THE BALLAD OF BUSTER SCRUGGS (2018, Joel & Ethan Coen)
Fully into their 60s, it’s fair to call the Coen Brothers old, or at least in their late period. And this is the first of their work to feel like an elder’s patient parable. No longer curious or experimenting, it feels like they’re wrapping it up, having solidified a world view and are ironing out the wrinkles as they plow forward in what may be the last decade of their remarkable output. They’ve never done an anthology of disconnected stories, though, so it’s a departure without feeling like a voice from anyone else. I’m sure future viewings (as they always do with the Coens) will unpack more delightful details, but as it stands this really is no more than the sum of its parts — so I might as well break it down and discuss it chapter by chapter… (some spoilers follow, so don’t read this if you want to go in blind)
Chapter 1: The Ballad of Buster Scruggs
Could have begun and ended everything, as it serves as both a summary and a culmination of Coen philosophy. Nelson is a conduit for the Coens answering their critics who call them misanthropes — they don’t hate people, as Nelson explains, they find all their immoral and incompetent behavior merely an expression of being human. In other words, it isn’t people that they hate: it’s the human condition itself. Watch any of their works from BLOOD SIMPLE to FARGO to THE MAN WHO WASN’T THERE to INSIDE LLEWYN DAVIS and you’ll see that attitude expressed in many beautiful and hilarious ways. (It’s notable here that during Nelson’s crowd-rallying, bar-top musical number, the Coens cut back several times to the grieving brother of Curly Joe and the gruesome sight of Joe’s corpse; it is not funny or joyous). Furthermore, this piece says that every good artist (gunslinger) reaches the end of their rope, as a better (faster) one will always come along. And they’ll take on your name, too. So your identity is tied to what you do, not who you are.
Chapter 2: Near Algodones
A bit of a rehash of Coen plots from yesteryear, notably MILLER’S CROSSING and THE MAN WHO WASN’T THERE, which both involve a protagonist exonerated (or gone unpunished) for something he did, but held accountable for something he didn’t. Justice in the world of the Coens is never fair; these are just things that happen. Despite the well-worn territory, this gives Franco a chance at the perfect line-reading of the best joke in the story: “First time?” Lest the story pass without a dark, cynical twist, however, we get two needles: one is that the hood goes on a split second too late (so Franco’s final image of the girl is of her scowl, not her smile), and second is the cheering of the crowd. Never underestimate an audience’s bloodthirstiness. Is that why we’ve been treated to so much gory violence in this movie?
Chapter 3: Meal Ticket
Perhaps the bleakest segment, it’s another allegory for the film industry — Neeson is a studio exec, and when one high-brow act begins to lose its audience, he swiftly hitches himself to a low-brow one. What’s the villain in this downward slide towards idiocracy? It could be the insipid whims of the drooling (paying) masses; the greed and carelessness of the producer; the disposable value of performance; or the idea itself of the unholy destructive union of art and commerce. The kicker: we don’t even know if the chicken is going to perform.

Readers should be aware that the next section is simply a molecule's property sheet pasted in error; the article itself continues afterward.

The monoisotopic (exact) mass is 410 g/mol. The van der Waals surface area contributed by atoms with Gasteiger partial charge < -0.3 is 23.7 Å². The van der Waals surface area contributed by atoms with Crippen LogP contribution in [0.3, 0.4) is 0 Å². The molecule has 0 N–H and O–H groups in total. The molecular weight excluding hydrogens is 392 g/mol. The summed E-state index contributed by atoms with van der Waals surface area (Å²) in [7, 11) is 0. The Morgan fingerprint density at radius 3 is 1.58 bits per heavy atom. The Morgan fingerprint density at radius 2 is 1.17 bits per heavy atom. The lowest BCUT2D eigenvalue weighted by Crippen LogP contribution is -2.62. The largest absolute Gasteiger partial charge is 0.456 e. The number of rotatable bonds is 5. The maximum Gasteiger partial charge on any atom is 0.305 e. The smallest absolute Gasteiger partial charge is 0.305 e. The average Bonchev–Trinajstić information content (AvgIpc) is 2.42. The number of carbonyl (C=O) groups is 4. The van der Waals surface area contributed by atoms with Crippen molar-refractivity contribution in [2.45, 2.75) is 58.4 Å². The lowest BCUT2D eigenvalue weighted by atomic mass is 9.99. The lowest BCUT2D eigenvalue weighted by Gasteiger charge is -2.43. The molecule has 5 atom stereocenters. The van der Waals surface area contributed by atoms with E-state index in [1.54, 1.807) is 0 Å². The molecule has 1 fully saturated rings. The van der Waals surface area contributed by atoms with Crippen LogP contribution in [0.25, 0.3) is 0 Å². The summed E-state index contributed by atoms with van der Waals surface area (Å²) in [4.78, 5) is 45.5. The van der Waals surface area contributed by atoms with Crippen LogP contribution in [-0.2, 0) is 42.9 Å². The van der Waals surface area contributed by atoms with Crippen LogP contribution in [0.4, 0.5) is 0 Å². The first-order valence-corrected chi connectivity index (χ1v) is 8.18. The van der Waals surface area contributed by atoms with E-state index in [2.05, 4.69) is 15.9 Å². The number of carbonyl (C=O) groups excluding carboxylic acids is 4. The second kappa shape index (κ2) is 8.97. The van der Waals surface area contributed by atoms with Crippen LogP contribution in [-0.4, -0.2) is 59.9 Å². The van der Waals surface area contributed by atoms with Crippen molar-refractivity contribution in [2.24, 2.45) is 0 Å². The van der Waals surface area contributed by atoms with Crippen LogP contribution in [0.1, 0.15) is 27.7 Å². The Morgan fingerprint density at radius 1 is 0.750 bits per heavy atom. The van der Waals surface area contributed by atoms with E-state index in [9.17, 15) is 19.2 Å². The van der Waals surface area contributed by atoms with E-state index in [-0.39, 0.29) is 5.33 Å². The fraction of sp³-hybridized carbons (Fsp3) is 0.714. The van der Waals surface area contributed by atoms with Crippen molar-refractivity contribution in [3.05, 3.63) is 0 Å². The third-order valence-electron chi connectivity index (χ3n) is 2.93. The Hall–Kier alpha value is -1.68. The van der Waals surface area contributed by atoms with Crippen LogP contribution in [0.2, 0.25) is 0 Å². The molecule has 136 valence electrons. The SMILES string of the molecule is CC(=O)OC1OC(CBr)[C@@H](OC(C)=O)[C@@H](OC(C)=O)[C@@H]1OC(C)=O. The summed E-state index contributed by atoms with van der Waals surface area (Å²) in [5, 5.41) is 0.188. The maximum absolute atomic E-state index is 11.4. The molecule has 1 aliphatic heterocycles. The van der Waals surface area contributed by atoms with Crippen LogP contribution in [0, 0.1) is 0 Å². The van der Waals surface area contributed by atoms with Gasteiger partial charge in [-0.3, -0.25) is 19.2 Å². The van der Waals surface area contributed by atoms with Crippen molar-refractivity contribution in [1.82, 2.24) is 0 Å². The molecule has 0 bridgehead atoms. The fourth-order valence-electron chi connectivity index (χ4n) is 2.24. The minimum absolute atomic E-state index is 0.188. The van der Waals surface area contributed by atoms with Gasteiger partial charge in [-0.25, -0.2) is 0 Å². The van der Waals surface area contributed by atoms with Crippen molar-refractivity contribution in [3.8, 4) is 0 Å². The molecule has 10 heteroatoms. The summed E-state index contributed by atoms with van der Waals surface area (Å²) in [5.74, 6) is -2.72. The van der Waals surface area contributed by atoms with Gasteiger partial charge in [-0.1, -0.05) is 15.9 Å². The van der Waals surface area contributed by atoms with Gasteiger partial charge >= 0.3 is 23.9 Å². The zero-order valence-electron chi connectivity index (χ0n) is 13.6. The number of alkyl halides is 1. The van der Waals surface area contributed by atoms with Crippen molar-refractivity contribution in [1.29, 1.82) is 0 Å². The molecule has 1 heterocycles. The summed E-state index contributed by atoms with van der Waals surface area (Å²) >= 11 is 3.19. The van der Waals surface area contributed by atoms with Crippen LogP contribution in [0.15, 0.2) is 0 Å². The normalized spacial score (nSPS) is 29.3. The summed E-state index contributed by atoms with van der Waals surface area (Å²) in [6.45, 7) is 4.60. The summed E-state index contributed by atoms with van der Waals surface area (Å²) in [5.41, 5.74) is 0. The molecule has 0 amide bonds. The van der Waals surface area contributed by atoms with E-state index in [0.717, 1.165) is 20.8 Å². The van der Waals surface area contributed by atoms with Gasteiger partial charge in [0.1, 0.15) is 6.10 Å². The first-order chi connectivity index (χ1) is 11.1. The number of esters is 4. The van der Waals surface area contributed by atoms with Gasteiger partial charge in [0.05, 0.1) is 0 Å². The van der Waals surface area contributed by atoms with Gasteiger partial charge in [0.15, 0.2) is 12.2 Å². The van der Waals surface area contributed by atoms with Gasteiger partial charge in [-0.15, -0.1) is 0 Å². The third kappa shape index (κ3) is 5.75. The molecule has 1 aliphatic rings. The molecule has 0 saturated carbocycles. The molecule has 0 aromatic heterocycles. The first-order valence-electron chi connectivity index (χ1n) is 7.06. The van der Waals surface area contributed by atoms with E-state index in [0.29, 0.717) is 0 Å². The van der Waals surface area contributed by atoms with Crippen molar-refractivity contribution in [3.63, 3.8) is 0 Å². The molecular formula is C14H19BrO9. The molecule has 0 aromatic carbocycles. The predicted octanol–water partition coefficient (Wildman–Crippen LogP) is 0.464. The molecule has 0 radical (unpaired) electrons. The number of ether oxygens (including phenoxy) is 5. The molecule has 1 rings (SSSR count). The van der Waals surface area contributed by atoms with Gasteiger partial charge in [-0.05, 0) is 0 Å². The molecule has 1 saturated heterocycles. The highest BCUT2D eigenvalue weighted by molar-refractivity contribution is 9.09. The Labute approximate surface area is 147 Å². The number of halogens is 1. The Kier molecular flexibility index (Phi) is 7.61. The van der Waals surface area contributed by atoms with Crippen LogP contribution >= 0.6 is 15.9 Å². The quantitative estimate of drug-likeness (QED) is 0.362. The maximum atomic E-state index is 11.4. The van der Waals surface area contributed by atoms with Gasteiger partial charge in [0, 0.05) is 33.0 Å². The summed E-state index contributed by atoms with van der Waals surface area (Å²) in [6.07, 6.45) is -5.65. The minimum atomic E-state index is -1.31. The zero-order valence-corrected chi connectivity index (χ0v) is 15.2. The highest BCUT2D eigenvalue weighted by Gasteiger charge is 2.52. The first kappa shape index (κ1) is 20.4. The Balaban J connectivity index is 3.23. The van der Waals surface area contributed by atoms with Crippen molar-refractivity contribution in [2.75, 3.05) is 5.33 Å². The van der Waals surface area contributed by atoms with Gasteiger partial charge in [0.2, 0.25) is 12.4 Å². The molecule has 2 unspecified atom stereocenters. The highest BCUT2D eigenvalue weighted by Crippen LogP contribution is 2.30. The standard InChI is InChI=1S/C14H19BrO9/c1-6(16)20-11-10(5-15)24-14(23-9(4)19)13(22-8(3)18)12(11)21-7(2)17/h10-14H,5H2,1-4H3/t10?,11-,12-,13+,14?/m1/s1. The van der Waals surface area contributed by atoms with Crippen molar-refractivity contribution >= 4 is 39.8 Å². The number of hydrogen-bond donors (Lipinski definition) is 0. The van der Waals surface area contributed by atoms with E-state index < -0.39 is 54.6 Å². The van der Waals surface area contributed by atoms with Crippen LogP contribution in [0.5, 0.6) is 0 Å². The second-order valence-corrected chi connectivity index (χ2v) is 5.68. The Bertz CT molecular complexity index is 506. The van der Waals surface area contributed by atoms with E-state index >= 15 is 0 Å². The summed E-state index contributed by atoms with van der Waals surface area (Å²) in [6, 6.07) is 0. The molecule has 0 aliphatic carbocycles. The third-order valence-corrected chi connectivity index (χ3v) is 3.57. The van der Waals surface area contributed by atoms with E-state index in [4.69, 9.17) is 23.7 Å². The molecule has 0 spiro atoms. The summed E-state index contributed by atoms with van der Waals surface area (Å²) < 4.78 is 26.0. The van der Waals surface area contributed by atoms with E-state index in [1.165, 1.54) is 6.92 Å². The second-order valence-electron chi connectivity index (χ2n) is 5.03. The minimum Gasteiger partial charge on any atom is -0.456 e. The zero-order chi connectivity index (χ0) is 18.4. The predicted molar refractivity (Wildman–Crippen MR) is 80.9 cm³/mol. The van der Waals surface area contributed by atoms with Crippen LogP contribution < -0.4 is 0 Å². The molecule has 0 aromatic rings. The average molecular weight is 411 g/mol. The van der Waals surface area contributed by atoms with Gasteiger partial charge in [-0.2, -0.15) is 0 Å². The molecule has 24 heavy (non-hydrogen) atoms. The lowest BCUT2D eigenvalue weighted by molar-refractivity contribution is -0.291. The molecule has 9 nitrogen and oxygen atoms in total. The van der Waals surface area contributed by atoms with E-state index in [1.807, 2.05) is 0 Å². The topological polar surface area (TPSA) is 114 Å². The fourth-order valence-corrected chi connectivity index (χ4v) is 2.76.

Chapter 4: All Gold Canyon
A bit of an outlier in this anthology; there’s no audience component like the first three, nor any moments of levity. It’s a quiet, contemplative tale demonstrating the best that Delbonnel has to offer as a DP (when the Coens can’t have Deakins, their backup is pretty strong). Humans pierce a serene piece of nature, bringing violence into a peaceful meadow, prizing only greed and selfishness. But the omnipresence of the owl reminds us that humans are just one living species on a planet that will survive everything and nothing.
Chapter 5: The Gal Who Got Rattled
The longest chapter by far, but one that feels mostly like misdirection. What feels like a love story is really just an excuse for one of the leads to be a red herring. One could draw a parallel between the self-destructive, tragic ending and modern-day gun violence in America, but that seems a little glib for what is a more lyrical, poetic short film. The dialogue is sharp, period-specific, and beautifully mature, which contrasts with the harsh realities of a wagon train lifestyle. And however much or little you’re affected by the narrative, it’s hard to deny the excellence of the two performances: Kazan reaches back to her MEEK’S CUTOFF days to do some career-best work, and the much-less-well-known Bill Heck is a reserved, steady treat.
Chapter 6: The Mortal Remains
A bit of a sour way to end the proceedings; it’s almost the opposite of Chapter 5 in that it’s all metaphor with little specificity. Furthermore, the execution is, in a rare misstep for the Coens, lacking — the dialogue feels dulled and patchy, and the performances almost all misjudged. It’s all about storytelling, and how stories (movies?) can distract us in the brief moments we have while we’re alive. Sometimes they entertain, sometimes they bore, and sometimes they enlighten or make us weep. That’s all fine, but couched in this lugubrious coach ride which might as well be across The River Styx, it all feels preachy and not particularly unique.